"If Christians Read Their Bible, They'd Vote for X": A Primer For the Non-Religious
Religion warning: By the time I post this article we will be past Easter, but it’s hard for me to just cruise through my religion’s most important holiday without getting at least a little theological on you. This article is mostly about a certain kind of political Twitter Argument as made by a particular brand of Twitter Jackass, but if you really can’t tolerate a bit of religion I give you full permission to skip - I’ll be back with something more secular next week.
I’m a Christian. For some not-insignificant percentage of you, simply knowing this is a sort of default-downgrade of your regard for me. In some cases, this isn’t a huge effect - for some people the loss of confidence is as small as any other time you find someone disagrees with you on something. But since the culture of Reddit leaks into the rest of the internet, at the extreme this is a much larger effect. An atheist of a certain kind might lose all their confidence in me and goodwill for me at once, negating any past or future effect I might have had on them.
The good news is that with the exception of the small contingent of hyper-hostile r/atheism types, I can offer something to the never-Christian Atheist/Agnostic set that I think is valuable - a viewpoint from inside a particular bubble that not all of us share. Christianity is a pretty big bubble, though; I can’t effectively explain everything relevant about it at once. Basically, I need a topic that a fictional journalist from a CBS prime-time drama would call bite-sized and relatable.
Ideally, I want to talk about something you’ve noticed a hundred times. I need something you know about, probably have an opinion on but that hasn’t been done to death by every other internet writer. Normally, finding something like this would be really hard. But in this case it’s a lot easier, because we have this:
You’ve seen this particular line of logic a thousand times - the left-person, usually someone who is hostile or indifferent to Christianity outside of this kind of tweet, claims that Christians are so dumb they’ve accidentally or purposefully misinterpreted their own holy books. Worse still, says the claim, they’ve done so in obvious and drastically incorrect ways. The arguer here claims that if Christians weren’t unintelligent hypocrites, they’d all vote Sanders; since they are, they tend towards the GOP. Let’s call this the “Stupid Christians Don’t Read Their Own Book” argument, or SCDRTOB for short.
Note: John Fugelsang from the example tweet above has a very customized religion most Christians wouldn’t recognize as Christianity. You can judge for yourself from his own description of it here.
If you trend towards believing that Christians are obviously dumb hypocrites or that the politics of the left are very clearly correct in ways you have to lie to yourself to ignore, you might already agree with John. But once I look past the small amount of unchangeably unconvincibles, I suspect most of the un-churched probably have at least a faint sense of doubt regarding claims of this sort. I think this kind of doubt is healthy - to the extent that someone is arguing that his enemies are some form of pure evil that should be ignored, it’s probably smart to maintain at least a token iota of doubt.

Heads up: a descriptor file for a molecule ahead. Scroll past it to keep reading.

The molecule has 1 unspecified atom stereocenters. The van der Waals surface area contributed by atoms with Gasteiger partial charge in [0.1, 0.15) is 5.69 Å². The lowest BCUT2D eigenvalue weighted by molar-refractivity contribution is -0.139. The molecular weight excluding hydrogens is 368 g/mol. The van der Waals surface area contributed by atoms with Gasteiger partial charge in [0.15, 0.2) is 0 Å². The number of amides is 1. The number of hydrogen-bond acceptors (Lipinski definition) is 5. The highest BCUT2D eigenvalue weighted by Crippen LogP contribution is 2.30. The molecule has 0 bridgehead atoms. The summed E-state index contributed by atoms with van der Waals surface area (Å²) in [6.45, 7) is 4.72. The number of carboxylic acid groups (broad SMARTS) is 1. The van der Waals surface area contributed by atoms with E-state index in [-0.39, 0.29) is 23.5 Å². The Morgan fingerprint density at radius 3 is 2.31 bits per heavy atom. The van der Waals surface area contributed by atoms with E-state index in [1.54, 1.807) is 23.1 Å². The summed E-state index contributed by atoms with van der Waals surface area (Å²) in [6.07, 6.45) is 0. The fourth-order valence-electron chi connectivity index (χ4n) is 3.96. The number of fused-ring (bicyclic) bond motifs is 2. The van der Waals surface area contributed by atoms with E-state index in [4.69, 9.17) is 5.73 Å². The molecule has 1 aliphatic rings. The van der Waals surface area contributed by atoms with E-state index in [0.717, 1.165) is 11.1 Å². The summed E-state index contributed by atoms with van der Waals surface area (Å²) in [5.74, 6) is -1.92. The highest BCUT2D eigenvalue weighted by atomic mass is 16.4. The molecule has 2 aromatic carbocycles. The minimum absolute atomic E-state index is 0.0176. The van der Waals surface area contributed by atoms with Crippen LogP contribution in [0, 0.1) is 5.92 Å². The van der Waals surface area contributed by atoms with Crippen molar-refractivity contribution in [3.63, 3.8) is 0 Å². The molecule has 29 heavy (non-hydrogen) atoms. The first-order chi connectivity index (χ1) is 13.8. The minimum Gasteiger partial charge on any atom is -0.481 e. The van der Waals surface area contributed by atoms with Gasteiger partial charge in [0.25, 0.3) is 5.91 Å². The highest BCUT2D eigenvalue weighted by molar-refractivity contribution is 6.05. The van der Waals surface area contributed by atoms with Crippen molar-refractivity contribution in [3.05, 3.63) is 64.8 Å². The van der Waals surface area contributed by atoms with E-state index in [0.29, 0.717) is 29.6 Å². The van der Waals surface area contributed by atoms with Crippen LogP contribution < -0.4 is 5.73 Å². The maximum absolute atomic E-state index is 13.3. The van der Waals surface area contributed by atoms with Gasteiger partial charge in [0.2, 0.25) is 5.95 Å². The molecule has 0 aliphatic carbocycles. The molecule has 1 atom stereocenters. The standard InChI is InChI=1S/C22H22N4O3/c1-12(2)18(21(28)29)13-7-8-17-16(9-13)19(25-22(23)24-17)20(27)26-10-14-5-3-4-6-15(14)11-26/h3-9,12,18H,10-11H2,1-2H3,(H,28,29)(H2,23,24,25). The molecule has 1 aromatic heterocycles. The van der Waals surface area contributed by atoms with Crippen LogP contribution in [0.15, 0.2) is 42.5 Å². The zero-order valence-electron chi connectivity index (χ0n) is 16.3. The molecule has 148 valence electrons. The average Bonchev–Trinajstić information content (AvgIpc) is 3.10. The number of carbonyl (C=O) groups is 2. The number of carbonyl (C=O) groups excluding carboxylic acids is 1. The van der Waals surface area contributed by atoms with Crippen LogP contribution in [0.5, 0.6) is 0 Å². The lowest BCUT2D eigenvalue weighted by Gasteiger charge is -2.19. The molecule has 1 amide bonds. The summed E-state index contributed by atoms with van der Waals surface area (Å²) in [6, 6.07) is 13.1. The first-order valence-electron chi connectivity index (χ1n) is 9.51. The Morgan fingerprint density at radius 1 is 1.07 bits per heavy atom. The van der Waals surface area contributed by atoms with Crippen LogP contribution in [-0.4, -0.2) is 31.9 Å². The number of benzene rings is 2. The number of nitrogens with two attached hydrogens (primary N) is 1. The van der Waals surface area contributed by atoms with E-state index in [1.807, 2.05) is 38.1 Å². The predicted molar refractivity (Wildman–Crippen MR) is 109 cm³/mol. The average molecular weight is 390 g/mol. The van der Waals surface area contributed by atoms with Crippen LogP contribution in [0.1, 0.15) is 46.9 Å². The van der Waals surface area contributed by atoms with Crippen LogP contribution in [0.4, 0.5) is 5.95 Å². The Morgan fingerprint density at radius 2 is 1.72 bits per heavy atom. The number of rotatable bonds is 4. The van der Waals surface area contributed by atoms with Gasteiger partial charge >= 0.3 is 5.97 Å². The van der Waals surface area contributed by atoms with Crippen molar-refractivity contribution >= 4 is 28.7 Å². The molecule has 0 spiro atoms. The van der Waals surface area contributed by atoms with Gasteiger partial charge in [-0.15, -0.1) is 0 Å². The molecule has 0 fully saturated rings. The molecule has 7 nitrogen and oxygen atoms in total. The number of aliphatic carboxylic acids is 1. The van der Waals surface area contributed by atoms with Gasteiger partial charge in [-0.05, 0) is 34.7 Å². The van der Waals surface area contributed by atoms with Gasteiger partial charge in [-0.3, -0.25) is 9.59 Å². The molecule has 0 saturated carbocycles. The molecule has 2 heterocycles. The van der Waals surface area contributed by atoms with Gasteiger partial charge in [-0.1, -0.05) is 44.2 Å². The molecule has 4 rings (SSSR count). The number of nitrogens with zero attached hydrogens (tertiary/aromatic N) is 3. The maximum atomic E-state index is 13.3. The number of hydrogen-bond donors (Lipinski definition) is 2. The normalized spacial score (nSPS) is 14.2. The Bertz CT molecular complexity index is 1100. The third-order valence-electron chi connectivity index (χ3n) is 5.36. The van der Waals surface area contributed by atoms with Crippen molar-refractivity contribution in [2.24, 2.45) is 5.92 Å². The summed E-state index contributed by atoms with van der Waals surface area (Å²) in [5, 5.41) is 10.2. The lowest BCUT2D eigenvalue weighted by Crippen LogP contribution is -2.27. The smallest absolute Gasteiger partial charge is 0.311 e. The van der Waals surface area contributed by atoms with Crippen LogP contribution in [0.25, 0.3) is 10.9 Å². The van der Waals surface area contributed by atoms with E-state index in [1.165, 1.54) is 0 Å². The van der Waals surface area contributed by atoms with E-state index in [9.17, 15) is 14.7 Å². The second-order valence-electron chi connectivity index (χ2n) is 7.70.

(Note: Don’t worry, left-voting Christians! I’m aware there’s a closely related version of this where a right-leaning Christian argues that any Christian who votes for the left is obviously wrong to do so based on the text of the Bible. It’s harder to find a relevant Twitter example of this for obvious political demographic reasons, but I promise I’m addressing that side of things too).
In either case, I think that even if you end up believing that Christians are wrong about their own faith that it’s beneficial for you to at least disagree from a vantage point informed by the actual beliefs of the actual group being criticized. To that end I’m going to try and build a picture of what a fairly “standard-issue” American Christian believes, how that relates to what the Bible actually says and how accurate internet-claims of how that should influence their voting are.
To do all that, first we need some ground rules:
I’m pre-empting a fair criticism that I will undoubtedly get here by stating that I know my personal understanding of theology doesn’t universally represent all Christians. For context, I’m a practicing and fairly typical non-liberal-area Protestant; as such my beliefs are obviously going to differ quite a lot from a non-practicing Bay Area Catholic, but also a surprising amount from a lot of other Christians that would look identical from anybody not steeped in general Christian culture.
I’m approaching this issue from a sort of Biblical textualist standpoint, essentially assuming that a non-tortured read of the Bible is the authority here. The premise of the type of argument I’m responding to nearly always includes some kind of “If Christians only read the Bible…” element, so there’s no legible way to respond to this that doesn’t assume the text of the Bible to have some claim of authority over what Christians should believe. If you don’t think it should have that authority, then this argument isn’t workable in the first place.